|Long-haired hippie Jesus|
I’ve preached a lot on the subject of “Suffer the Children," in reference to allowing all infants and children in the church service with their parents. Keeping the family together for every service is biblical and commonly known as being "family integrated." Children’s Sunday School classes, junior church, and vacation Bible school may seem harmless, but there are some serious problems with these programs.
Most parents are aware of the risks of letting their young children out of their sight, so they feel better when there is a window on the door and perhaps two adults supervising the class. Some children’s ministries have more of these safeguards in place than others, but do people know what their children are being taught?
One of the problems with having multiple Sunday school classes—even for adults—is that there usually aren’t enough people in a church who are qualified to teach the Bible. My dad taught me to always opt for “the pastor’s class” when visiting a church since the other adult Sunday school teachers might be more liberal. If you’ve attended more than one Sunday school class, you will probably agree with this rule of thumb.
If you think it’s any better in the children’s classes, you’re wrong. There is a popular school of thought that actually encourages churches to give new converts their own ministries as soon as possible in order to keep them attending church faithfully. These newbies may not be knowledgeable enough to impress other adults, so they have them start out teaching children’s classes. Even a mature Christian who has attended a church for decades will not necessarily be in agreement with the pastor doctrinally.
I know what you are thinking. You’re going to tell me that your pastor purchases or writes the Sunday school curriculum and that all Sunday school students are being taught the same lesson—just on a different level, geared toward their own age group. A lot of churches have that policy, and it sounds good in theory, but I’ve heard of too many instances where a teacher goes renegade.
In one church, a vacation Bible school teacher whispered to the students that repenting of sin is necessary for salvation. Obviously, this infiltrator knew that what he was saying was different than what the pastor of the church believed and preached, which is why he was being sneaky. Older kids will sometimes catch stuff like that and tell their parents, but what about a four or five year old?
Even if the deviation from the lesson is not intentional, a lot of female teachers with very little discernment will get ideas for crafts and other supplemental materials from Pinterest. Who knows which denomination or Bible version those craft templates might be coming from?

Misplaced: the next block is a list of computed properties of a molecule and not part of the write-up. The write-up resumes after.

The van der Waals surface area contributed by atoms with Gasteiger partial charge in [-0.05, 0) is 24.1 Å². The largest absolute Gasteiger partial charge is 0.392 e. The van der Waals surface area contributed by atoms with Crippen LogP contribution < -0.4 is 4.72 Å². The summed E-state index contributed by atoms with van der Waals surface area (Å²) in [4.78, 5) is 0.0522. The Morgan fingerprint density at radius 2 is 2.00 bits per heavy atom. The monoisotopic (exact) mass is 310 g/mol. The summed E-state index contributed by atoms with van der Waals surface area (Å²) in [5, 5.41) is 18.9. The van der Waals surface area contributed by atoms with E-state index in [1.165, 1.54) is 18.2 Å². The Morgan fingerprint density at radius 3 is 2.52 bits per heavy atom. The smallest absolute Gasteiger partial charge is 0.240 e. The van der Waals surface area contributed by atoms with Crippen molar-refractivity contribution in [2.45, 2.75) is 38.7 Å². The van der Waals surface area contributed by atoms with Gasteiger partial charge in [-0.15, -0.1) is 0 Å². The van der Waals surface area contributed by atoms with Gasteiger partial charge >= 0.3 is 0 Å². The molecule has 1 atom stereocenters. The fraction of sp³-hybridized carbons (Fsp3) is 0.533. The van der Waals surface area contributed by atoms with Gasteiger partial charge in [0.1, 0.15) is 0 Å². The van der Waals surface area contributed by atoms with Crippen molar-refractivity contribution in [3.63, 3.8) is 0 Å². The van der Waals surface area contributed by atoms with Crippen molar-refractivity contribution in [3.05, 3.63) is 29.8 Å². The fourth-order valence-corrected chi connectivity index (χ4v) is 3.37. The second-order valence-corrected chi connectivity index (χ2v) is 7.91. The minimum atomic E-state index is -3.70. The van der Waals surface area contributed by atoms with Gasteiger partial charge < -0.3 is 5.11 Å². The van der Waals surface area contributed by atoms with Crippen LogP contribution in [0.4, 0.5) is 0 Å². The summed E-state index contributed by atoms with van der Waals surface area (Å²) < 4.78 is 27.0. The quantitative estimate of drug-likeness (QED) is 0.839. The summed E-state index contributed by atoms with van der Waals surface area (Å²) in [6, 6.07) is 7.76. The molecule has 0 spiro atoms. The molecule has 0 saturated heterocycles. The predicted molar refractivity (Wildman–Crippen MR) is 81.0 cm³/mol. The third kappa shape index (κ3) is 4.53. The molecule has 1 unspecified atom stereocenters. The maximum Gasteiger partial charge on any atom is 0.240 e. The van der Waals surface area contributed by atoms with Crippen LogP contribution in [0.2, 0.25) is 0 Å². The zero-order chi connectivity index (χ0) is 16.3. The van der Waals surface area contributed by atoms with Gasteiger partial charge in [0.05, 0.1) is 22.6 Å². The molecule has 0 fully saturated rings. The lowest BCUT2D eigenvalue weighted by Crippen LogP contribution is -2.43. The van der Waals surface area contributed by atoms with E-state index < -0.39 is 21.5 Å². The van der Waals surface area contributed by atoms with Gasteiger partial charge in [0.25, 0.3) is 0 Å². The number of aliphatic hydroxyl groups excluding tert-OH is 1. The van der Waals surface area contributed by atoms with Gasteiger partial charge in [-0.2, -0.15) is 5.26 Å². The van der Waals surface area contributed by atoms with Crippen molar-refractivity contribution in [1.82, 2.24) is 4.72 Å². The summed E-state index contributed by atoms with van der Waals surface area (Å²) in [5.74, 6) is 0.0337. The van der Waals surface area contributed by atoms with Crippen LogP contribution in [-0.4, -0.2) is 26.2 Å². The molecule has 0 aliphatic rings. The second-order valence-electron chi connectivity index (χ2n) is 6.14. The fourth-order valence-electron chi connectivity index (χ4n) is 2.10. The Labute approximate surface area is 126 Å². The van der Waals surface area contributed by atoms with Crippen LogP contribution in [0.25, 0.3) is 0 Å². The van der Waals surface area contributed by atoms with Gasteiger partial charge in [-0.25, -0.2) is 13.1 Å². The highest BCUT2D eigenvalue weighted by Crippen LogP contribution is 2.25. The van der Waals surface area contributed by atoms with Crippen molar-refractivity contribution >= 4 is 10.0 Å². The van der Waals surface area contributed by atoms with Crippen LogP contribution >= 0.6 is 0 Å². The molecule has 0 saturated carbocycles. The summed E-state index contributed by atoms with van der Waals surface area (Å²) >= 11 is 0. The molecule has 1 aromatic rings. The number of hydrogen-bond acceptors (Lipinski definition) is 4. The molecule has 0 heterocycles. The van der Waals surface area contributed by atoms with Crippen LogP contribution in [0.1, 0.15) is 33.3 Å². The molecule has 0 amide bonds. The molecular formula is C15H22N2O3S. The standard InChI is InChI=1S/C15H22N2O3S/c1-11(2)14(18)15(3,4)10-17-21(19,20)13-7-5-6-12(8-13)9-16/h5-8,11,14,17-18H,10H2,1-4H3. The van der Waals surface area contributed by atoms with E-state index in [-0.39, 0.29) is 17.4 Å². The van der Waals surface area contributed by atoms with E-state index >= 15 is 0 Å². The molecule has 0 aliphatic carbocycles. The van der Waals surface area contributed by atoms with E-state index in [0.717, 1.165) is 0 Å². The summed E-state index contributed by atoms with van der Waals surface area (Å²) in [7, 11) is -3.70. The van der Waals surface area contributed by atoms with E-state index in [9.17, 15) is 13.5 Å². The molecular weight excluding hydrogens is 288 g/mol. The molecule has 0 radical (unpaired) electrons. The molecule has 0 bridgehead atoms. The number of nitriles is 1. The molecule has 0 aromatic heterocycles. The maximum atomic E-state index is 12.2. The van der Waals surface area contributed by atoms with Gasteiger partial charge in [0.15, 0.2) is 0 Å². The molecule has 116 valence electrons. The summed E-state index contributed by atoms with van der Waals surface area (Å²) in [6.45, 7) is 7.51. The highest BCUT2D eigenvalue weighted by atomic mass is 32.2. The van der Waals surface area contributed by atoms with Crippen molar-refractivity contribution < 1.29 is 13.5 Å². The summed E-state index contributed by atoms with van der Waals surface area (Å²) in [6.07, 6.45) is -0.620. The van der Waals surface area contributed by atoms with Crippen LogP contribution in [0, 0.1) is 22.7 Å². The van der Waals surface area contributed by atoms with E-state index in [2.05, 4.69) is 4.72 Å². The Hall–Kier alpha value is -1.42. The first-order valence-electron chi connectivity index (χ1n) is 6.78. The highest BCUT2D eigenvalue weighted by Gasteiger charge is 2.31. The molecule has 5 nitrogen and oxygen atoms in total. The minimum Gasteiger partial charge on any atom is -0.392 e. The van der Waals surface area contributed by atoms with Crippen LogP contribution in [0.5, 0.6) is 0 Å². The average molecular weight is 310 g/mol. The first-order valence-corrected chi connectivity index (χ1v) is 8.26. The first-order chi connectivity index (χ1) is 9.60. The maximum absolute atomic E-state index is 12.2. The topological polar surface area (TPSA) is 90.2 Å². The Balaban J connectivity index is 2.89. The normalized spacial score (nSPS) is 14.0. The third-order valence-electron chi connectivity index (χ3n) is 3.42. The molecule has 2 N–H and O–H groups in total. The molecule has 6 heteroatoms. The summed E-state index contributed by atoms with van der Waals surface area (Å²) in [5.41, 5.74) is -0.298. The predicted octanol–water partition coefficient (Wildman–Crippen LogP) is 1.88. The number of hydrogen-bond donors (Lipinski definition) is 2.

Recently, a Sunday school teacher at a friend's church handed out a puzzle and had very young children piece together a long-haired “Jesus.” Keep in mind, the official curriculum handout was from an IFB source that would never portray the Lord that way, but the teacher had added something of her own.
“But I suffer not a woman to teach, nor to usurp authority over the man, but to be in silence.” 1 Timothy 2:12
I don’t recommend letting young children out of your sight, but I can understand why people are more torn when it comes to teenagers. They want their kids to have fellowship with and eventually date like-minded believers. The teens seem to mingle more after the service in family integrated churches like ours than they do in a church that has Sunday school, so some parents feel like their son or daughter has to attend the teen Sunday school class for a while just to get to know the other teenagers.
Savvy older children and teenagers will often pick up on false doctrine, hypocrisy, and Pharisaical attitudes from ministry workers. They’ll see right through it and may even tell their parents, but could bad Sunday school teachers and youth leaders be causing your teenager to become disillusioned about church?
People understandably want to fit in and get on board with the programs in their church but at what cost? We need more family integrated churches across America and around the world, so that people aren’t faced with the dilemma of whether or not to drop their children off in a questionable class. Age segregation in churches has so many drawbacks and just isn’t biblical. Ideally, Christian parents should find a pastor worth following, and then let their children sit in and listen to him too.
Here is a sermon on why our church is family-integrated.